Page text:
Plane carrying Saudi Arabia’s football team to world cup 2018 catches fire after take off

Saudi Arabian football team were left shaken after their plane caught fire after take off in Russia during this years world cup.

According to Daily Mail Flames were spotted coming out of the engine before the plane safely landed in Rostov leaving no one harmed.

The hottest football players that make ladies go CRAAZY on and off pitch

The team are set to play Uruguay there on Wednesday. An official statement from the football association said:

‘The Saudi Football Federation wishes to reassure everyone about the safety of all members of the mission of the national team after a minor technical malfunction in an engine.

‘The plane landed a few minutes ago at Rostov on Don Airport, and UNOMIG personnel are now safely heading to their residence.’

This comes weeks after a Kenyan aircraft Fly-Sax Cessna C208 aircraft, crushed into the Aberdares killing 10 people on the spot among them the pilot Barbara Kamau and her co-pilot Jean Mureithi.

7 Things women should do during the Russia World Cup 2018 period to avoid boredom

The ill fated aircraft was flying from Kitale to Nairobi crashed at the Aberdares. Another aircraft accident that caught attention in Kenya is when a helicopter crashed into Lake Nakuru in 2017.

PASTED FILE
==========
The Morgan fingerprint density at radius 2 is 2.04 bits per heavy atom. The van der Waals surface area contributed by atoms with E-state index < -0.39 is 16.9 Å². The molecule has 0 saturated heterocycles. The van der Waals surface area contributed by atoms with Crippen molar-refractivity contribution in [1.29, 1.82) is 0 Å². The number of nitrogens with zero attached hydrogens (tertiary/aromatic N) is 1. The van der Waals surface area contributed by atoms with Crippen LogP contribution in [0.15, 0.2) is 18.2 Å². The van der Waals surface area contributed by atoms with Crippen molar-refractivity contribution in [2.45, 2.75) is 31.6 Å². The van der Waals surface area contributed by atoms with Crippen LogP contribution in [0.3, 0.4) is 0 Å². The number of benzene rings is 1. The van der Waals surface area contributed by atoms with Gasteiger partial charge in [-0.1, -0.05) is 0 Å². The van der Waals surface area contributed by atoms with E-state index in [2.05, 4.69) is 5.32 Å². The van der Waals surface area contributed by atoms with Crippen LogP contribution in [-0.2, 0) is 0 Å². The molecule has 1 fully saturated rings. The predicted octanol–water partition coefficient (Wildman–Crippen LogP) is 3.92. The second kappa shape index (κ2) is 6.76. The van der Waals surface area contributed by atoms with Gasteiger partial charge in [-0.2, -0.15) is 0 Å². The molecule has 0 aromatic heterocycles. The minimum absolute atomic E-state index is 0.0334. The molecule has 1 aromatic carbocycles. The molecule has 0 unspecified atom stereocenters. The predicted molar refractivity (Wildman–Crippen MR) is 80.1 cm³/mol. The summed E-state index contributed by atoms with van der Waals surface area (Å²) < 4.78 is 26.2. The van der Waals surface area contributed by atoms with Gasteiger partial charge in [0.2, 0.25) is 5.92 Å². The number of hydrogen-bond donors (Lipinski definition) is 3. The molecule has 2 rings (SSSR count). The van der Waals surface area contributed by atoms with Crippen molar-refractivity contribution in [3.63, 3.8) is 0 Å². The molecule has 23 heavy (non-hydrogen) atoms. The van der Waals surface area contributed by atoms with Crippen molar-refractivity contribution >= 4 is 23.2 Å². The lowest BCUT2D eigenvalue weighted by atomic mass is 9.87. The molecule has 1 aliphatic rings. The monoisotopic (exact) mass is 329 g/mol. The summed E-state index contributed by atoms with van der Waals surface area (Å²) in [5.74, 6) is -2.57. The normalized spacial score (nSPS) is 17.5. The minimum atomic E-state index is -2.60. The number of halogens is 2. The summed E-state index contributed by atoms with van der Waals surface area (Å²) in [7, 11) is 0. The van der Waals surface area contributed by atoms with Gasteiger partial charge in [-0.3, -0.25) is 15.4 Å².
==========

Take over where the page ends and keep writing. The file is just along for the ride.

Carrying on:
Five people among them Apollo Malowo (the captain), bloggers; Anthony Kipyegon, John Mapozi, Sam Gitau and a woman identified as Veronica Muthoni lost their life.

The bodies were later retraced with some retraced weeks after the accident took place.

Check out the posh place England will be staying at during World Cup 2018

Apollo Malowa
The late Apollo Malowo captain of the helicopter that crashed in lake Nakuru

Read More

REVEALED: Popular National Teams Most Kenyan Fathers Are Supporting In 2018 World Cup

Just four days into the much anticipated 2018 Fifa World Cup tournament, it is fair to say that the fever is real and it is escalating by every match that passes.

As the world marks international father’s day, we take a look at the popular teams which most of them (aged over half a century) will be rallying behind.

  1. Brazil

Brazil is one of the most popular teams in the 2018 world ccup tournament, which is staged in Russia.

This is because the Selecao (team’s nickname) are the only team to have taken part in every single World Cup since 1930, with this year’s event becoming their 21st appearance in as many tournaments.

Hence why many dads would support them since they have been following the yellow blues for as long as they can remember and they know the danger they pose, given that they are regarded as one of the favorites to win the 2018 world cup.

Brazil are also the most successful team in the world with 5 World Cup trophies.